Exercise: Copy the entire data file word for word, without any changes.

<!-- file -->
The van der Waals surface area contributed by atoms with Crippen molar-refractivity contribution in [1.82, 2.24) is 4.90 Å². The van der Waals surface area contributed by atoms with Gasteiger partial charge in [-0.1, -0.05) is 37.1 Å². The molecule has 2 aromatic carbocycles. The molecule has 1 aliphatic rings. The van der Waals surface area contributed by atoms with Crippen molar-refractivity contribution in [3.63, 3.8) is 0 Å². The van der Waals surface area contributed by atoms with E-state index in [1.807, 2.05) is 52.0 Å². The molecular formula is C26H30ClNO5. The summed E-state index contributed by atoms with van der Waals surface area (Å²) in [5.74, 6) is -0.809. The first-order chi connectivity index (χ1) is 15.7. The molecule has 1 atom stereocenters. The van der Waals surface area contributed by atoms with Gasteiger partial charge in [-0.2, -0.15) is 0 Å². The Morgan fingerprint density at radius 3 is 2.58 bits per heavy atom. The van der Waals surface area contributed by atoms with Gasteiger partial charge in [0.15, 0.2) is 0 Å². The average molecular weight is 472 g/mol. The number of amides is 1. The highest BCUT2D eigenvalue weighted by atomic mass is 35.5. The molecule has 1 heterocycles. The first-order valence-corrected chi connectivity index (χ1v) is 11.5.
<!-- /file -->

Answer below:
The van der Waals surface area contributed by atoms with Crippen molar-refractivity contribution in [1.82, 2.24) is 4.90 Å². The van der Waals surface area contributed by atoms with Gasteiger partial charge in [-0.1, -0.05) is 37.1 Å². The molecule has 2 aromatic carbocycles. The molecule has 1 aliphatic rings. The van der Waals surface area contributed by atoms with Crippen molar-refractivity contribution in [3.63, 3.8) is 0 Å². The van der Waals surface area contributed by atoms with E-state index in [1.807, 2.05) is 52.0 Å². The molecular formula is C26H30ClNO5. The summed E-state index contributed by atoms with van der Waals surface area (Å²) in [5.74, 6) is -0.809. The first-order chi connectivity index (χ1) is 15.7. The molecule has 1 atom stereocenters. The van der Waals surface area contributed by atoms with Gasteiger partial charge in [-0.2, -0.15) is 0 Å². The Morgan fingerprint density at radius 3 is 2.58 bits per heavy atom. The van der Waals surface area contributed by atoms with Gasteiger partial charge in [0.15, 0.2) is 0 Å². The average molecular weight is 472 g/mol. The number of amides is 1. The highest BCUT2D eigenvalue weighted by atomic mass is 35.5. The molecule has 1 heterocycles. The first-order valence-corrected chi connectivity index (χ1v) is 11.5.